Cuisine Food Wine

The Wine Trials 2010 Release Party


Elizabeth and I went to The Wine Trials 2010 book release party at Seppi’s on Wednesday night.  I was one of the blind tasters for the first edition of the book. The Wine Trials 2010 is a completely rewritten new edition that “recommends 150 wines under $15 that outscored $50-$150 wines in brown-bag blind tastings of the latest vintages.”


While we were waiting for everyone to arrive, we were served some Brut Cuvée from Domaine Ste. Michelle, a $12 Washington state sparkling wine that was preferred by over two-thirds of The Wine Trials blind tasters over a $150 bottle of Dom Pérignon Champagne.  As a passed appetizer, we had some Alsatian tarte flambée, which looked and tasted like some really good thin crust pizza.  I can’t think of a better pairing to showcase the values of The Wine Trials than pizza with bubbly.

Roasted red beets and frisée salad with goat cheese over apple

After sitting down for dinner, we were served roasted red beets and frisée salad with goat cheese over apple paired with a Grüner Veltliner, Federspiel Terrassen, Domäne Wachau from Austria.  The thinly sliced beets reminded me a little of beef carpaccio in appearance, which I think disturbed our vegetarian table mate.  I still had some of the sparkling wine left over when the salad was served, and I actually preferred it over the Grüner with the salad.  Although I am usually a Grüner fan, I thought that the herbaceous subtlety of the wine couldn’t really stand up to the vinaigrette in the salad.

Lobster bisque with crab cake on sugar cake

Next up was a lobster bisque with crab cake on sugar cake matched with a  White Rioja from Marqués de Cáceres (Spain).  I’m not sure what “sugar cake” on the menu referred to, but it turned out to be a pleasant surprise of sugar cane, which formed the “stick” on crab cake “lollipop”.  I appreciated the whimsical tropical allusion in the hearty cold-weather bisque.  I have fond memories munching on sugar cane when I was a kid in Taiwan.  The white Rioja had a vegetal lightness to counterbalance the creamy hearty soup.

Duo of monkfish "osso bucco" over saffron risotto and miniature rack of lamb over sautéed spinach

The main course was a duo of monkfish “osso bucco” over saffron risotto and miniature rack of lamb over sautéed spinach.  I’m not sure where the osso bucco reference came from, but the dish tasted great.  Both the monkfish and the lamb were perfectly cooked.  I didn’t really taste the saffron in the risotto, but otherwise it was wonderfully executed.  The wine pairing was Rioja Crianza from Bodegas LAN in Spain.   I’m not sure what LAN stands for in this case, but Elizabeth and I noted that it is a geek-friendly name, and could play well with 8-bit wine.  LAN party anyone?

Cheese plate with blue cheese and Gruyère

The next course was a cheese plate with blue cheese and Gruyère paired with an Altano Douro, Symington Family Estates from Portugal.  I am a frequent vinho verde drinker, but I had never tried a red from Portugal before.  It was a real revelation.  Elizabeth and I both agreed that it was a unique wine and our favorite of the evening.  I don’t have the words to describe it, just try it, it’s less than 10 bucks a bottle.

Flyer chocolate cake

Finally, for dessert, we had a flyer chocolate cake paired with a dessert wine from Greece, Mavrodaphne of Patras, Kourtaki, which had a caramelly taste, and a nice lighter-bodied alternative to the usual pairing of Port with chocolate.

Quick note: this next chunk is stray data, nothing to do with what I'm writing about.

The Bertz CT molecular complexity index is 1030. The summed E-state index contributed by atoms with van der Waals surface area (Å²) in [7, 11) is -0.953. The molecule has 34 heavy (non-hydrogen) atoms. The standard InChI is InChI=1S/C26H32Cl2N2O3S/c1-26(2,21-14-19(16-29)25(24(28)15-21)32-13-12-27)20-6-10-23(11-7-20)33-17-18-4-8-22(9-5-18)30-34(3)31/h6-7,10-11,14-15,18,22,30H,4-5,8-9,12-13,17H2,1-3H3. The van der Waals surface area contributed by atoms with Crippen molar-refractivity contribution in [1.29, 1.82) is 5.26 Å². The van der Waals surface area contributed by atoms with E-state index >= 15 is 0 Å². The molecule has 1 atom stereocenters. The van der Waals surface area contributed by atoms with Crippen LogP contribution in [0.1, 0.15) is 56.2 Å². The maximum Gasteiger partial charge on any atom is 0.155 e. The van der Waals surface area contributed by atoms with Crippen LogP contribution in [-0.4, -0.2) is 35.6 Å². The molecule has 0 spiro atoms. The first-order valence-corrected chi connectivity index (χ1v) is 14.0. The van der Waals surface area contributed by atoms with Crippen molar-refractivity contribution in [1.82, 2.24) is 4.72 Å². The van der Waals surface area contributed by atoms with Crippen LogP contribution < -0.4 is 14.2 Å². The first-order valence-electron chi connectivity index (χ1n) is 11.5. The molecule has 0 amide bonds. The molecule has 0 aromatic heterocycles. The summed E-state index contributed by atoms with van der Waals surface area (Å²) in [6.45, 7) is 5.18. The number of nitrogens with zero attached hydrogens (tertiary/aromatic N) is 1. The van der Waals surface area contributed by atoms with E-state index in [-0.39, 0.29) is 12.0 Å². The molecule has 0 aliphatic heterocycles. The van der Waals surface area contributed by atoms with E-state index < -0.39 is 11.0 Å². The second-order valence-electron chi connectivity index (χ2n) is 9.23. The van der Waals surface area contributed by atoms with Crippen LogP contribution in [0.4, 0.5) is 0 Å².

More photos on Flickr

The Wine Trials 2010 Official Website

The Wine Trials 2010 on Amazon

Arizona Cooking Cuisine Culture Taiwan

Making Taiwanese Tamales 包粽子

I was visiting family in Arizona for Thanksgiving weekend. I spent the Friday after Thanksgiving with my mom, aunt, and uncle making zongzi or Taiwanese tamales, a fitting description that reflects my Pacific Islander/Southwestern identity. 😉 The zongzi are based on my Taiwanese grandmother’s recipe, and includes sticky rice, peanuts, pork, fried shallots, dried shrimp, dried daikon, shiitake, and salty duck egg yolks wrapped in bamboo leaves. The bamboo-wrapped packages are then boiled and steamed. Yum!

Making "Taiwanese Tamales" (包粽子)

Making "Taiwanese Tamales" (包粽子)

Making "Taiwanese Tamales" (包粽子)

Making "Taiwanese Tamales" (包粽子)

My Thanksgiving photos on Flickr

Cooking Cuisine Food Recipe

Sweet Potato Gnocchi Gratin

I improvised this sweet potato gnocchi gratin for a night in with Elizabeth and Catherine.



2 tablespoons of butter
2 tablespoons of flour
2 cups of milk
1 teaspoon of herbes de Provence
1/4 teaspoon of pimentón (smoked Spanish paprika)
1 heaping tablespoon of white miso
1 half package of Neufchatel or cream cheese
2 handfuls of grated Gruyère
1 egg, beaten
Olive oil
1 onion, finely sliced
2 cloves of garlic, chopped
6 fresh shiitake, chopped
2 roasted red or yellow bell peppers, chopped
1 large apple, peeled and chopped into bite-sized pieces
Half package of membrillo (quince paste), chopped into bite-sized pieces
1 package of frozen sweet potato gnocchi
1 slice of whole wheat toast, blended into crumbs and sautéed in olive oil
Salt and pepper to taste




Preheat oven to 400 degrees.

Make the Béchamel cheese sauce: melt the butter in a small saucepan and whisk in the flour. Add the milk, herbs, and pimentón. Bring to a boil and reduce heat. Whisk until the sauce thickens. Turn off the heat and mix in the miso and the cheese while the mixture is still hot.

Cook the vegetables: in a large (12 inch) cast iron pan or other oven-proof pan, heat up some olive oil and sauté the onions and garlic until they start to brown. Then add the shiitake and cook until lightly golden. Add the bell pepper and sauté for another minute or two. Turn off the heat and stir in the apples and the membrillo.